Meanwhile, in LA a handsome young Chinese man steps out of an expensive sports car to a very friendly greeting from a woman who could easily be a model. We see where this is going - two supercool brothers are obviously going to team up to take on the bad guys. Not for the last time, The Brothers Sun misdirects us completely.
Charles' younger brother, Bruce, is in fact a dorky student, the complete antithesis to Charles. Despite his name, evocative of Bruce Lee, Bruce is passive, wholly untrained in martial arts, and dominated by his formidable mother, Eileen (Yeoh, of course). Although apparently intelligent in the academic sense, he is totally devoid of street smarts - so devoid in fact that he seeks the advice of his drug dealer friend TK, who is actually almost as clueless as Bruce himself.
Eileen is the classic "helicopter" mother, hovering over every aspect of her younger son's life. She is forcing him to go to Medical School, more to increase her own status among the "aunties," her fellow Chinese matriarchs, than for his own benefit, ignoring his own desires. Like Charles, Bruce nurses a secret passion, but while there is something strangely stylish about a skilled hit man who is also a skilled baker, there is nothing remotely cool about Bruce's addiction to "improv." He is supposed to be quite good at it, but the writers are wise not to attempt to demonstrate this. Improvisation is an exception to the rule "Show, Don't Tell."
To a certain extent, the show goes in the obvious direction of letting these two very different brothers learn from each other. Charles thinks his brother needs to toughen up, but his success in this regard is limited. At the same time he uses his time in LA to explore a side of himself of which he was barely aware and wonder if his path is necessarily fixed. In the end, both brothers remain essentially who they are, which seems far more credible than any forced attempt to have them turn into each other.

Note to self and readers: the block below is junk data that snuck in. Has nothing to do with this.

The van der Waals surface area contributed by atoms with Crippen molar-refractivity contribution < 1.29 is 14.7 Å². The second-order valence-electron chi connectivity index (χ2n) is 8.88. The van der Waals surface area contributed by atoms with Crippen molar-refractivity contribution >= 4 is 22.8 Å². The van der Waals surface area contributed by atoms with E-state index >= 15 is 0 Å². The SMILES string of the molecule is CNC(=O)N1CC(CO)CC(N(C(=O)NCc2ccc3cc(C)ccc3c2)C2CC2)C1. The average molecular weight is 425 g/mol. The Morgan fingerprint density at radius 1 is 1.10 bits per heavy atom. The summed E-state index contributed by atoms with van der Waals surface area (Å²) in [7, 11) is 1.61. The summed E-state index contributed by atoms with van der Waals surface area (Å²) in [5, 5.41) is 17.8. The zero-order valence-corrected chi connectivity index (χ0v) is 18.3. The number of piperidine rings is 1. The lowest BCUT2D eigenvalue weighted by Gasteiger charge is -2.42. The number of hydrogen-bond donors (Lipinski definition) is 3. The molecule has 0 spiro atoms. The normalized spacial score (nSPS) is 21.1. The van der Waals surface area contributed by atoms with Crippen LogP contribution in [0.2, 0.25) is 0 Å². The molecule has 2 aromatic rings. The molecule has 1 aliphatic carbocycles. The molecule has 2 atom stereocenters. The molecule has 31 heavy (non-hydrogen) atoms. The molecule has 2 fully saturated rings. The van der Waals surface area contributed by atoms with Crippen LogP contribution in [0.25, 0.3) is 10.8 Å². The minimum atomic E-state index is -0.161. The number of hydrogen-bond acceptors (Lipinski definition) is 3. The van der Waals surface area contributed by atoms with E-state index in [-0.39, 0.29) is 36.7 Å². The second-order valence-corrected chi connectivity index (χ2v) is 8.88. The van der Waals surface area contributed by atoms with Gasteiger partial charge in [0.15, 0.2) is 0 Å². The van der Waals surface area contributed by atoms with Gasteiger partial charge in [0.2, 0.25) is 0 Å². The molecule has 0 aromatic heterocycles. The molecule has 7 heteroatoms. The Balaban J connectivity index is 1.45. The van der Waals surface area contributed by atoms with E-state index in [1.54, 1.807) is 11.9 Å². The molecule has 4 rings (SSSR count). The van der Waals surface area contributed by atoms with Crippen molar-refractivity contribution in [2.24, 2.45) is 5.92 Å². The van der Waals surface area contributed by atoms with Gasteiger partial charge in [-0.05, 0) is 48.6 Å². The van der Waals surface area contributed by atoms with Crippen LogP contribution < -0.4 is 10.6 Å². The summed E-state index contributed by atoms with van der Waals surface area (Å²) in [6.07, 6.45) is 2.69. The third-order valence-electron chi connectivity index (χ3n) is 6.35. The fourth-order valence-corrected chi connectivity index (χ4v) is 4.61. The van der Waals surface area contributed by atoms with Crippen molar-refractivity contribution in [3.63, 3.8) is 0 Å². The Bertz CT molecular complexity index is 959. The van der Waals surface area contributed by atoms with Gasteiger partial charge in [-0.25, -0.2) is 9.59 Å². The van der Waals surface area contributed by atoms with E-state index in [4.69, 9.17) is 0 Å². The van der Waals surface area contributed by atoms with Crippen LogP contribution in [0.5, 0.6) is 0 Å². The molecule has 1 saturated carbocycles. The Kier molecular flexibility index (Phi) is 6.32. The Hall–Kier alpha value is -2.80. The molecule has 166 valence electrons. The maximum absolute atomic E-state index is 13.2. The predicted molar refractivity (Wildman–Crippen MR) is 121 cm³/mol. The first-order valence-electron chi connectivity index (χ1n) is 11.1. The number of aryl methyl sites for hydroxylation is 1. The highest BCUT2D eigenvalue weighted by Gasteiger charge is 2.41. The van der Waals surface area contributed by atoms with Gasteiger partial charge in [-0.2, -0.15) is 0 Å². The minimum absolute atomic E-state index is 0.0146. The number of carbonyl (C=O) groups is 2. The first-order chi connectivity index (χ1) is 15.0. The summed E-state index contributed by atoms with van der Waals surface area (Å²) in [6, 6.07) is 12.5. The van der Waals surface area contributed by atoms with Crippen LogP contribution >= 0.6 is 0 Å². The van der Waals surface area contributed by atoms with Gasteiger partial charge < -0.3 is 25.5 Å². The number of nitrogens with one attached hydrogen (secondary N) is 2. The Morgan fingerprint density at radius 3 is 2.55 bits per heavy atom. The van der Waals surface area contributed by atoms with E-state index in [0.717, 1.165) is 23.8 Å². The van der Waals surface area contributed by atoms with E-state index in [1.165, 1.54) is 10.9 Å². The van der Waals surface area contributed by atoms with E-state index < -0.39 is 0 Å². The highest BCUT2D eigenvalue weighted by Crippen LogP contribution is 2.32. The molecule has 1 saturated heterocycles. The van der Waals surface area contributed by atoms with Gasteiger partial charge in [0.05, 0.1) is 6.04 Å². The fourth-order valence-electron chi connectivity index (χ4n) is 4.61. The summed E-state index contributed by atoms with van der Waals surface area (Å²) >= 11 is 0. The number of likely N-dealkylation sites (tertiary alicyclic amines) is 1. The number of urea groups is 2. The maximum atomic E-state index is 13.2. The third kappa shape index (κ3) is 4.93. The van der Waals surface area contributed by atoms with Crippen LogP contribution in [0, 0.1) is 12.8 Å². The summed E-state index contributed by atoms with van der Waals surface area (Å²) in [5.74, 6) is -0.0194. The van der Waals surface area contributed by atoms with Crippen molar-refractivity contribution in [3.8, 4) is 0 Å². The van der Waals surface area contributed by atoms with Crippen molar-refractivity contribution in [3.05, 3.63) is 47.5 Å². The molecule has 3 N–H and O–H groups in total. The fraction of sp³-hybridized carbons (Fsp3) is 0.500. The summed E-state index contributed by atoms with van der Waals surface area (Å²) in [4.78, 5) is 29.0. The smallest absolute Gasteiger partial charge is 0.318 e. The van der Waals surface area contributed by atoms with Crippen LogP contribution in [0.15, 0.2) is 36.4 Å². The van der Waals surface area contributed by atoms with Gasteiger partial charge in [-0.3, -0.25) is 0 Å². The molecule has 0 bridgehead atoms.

Given that she is played by Michelle Yeoh, it is only to be expected that the most interesting character in The Brothers Sun is neither of the Brothers themselves but their mother. She appears frighteningly competent in everything she does. This is a woman who can say that she is never wrong without the slightest hint of irony or false humility. She means it and, while events prove that not even she is infallible, she does tend to be right about almost everything in accordance with maternal tradition. The complete control she exerts over her younger son, and increasingly her older son too, seems to apply to every situation, even Triad high politics. We gradually find out a lot more about her, and her very unconventional marriage to a Triad boss, and it is no surprise that, while she really is the archetypal Chinese mother, there is also a lot more to her than that.
For all the humour and the violence, The Brothers Sun is structured as a credible family drama. We see how the Brothers are influenced by each other, and how each is influenced in turn by both of their parents and how they are struggling to find out who they are beneath all these influences. We also see glimpses of a long running power struggle between Eileen and her husband with their children becoming another battleground in their conflict.